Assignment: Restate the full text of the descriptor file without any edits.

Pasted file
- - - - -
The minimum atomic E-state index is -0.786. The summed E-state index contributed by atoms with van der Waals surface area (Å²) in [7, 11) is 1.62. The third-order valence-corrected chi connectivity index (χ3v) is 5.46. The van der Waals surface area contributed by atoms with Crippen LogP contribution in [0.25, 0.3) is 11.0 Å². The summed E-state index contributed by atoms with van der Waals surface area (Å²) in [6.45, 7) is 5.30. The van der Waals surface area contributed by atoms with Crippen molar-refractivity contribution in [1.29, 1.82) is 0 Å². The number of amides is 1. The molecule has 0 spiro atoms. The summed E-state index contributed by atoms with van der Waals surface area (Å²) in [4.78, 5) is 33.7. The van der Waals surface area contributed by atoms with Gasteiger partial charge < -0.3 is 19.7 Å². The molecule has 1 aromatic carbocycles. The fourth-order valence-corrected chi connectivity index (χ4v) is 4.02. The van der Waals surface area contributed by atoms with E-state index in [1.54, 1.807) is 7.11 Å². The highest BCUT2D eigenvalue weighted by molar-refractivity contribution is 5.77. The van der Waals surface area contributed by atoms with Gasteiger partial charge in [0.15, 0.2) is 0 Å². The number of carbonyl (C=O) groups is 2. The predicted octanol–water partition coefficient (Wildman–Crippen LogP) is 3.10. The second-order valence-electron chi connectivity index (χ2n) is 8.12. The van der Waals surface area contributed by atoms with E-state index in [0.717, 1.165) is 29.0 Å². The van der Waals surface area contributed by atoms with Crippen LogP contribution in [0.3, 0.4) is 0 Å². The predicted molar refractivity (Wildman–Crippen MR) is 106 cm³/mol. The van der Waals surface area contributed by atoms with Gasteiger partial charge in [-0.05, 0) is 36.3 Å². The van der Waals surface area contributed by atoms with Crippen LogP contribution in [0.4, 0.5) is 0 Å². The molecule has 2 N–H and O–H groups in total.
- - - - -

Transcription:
The minimum atomic E-state index is -0.786. The summed E-state index contributed by atoms with van der Waals surface area (Å²) in [7, 11) is 1.62. The third-order valence-corrected chi connectivity index (χ3v) is 5.46. The van der Waals surface area contributed by atoms with Crippen LogP contribution in [0.25, 0.3) is 11.0 Å². The summed E-state index contributed by atoms with van der Waals surface area (Å²) in [6.45, 7) is 5.30. The van der Waals surface area contributed by atoms with Crippen molar-refractivity contribution in [1.29, 1.82) is 0 Å². The number of amides is 1. The molecule has 0 spiro atoms. The summed E-state index contributed by atoms with van der Waals surface area (Å²) in [4.78, 5) is 33.7. The van der Waals surface area contributed by atoms with Gasteiger partial charge < -0.3 is 19.7 Å². The molecule has 1 aromatic carbocycles. The fourth-order valence-corrected chi connectivity index (χ4v) is 4.02. The van der Waals surface area contributed by atoms with E-state index in [1.54, 1.807) is 7.11 Å². The highest BCUT2D eigenvalue weighted by molar-refractivity contribution is 5.77. The van der Waals surface area contributed by atoms with Gasteiger partial charge in [0.15, 0.2) is 0 Å². The number of carbonyl (C=O) groups is 2. The predicted octanol–water partition coefficient (Wildman–Crippen LogP) is 3.10. The second-order valence-electron chi connectivity index (χ2n) is 8.12. The van der Waals surface area contributed by atoms with E-state index in [0.717, 1.165) is 29.0 Å². The van der Waals surface area contributed by atoms with Crippen LogP contribution in [0.3, 0.4) is 0 Å². The predicted molar refractivity (Wildman–Crippen MR) is 106 cm³/mol. The van der Waals surface area contributed by atoms with Gasteiger partial charge in [-0.05, 0) is 36.3 Å². The van der Waals surface area contributed by atoms with Crippen LogP contribution in [0.4, 0.5) is 0 Å². The molecule has 2 N–H and O–H groups in total.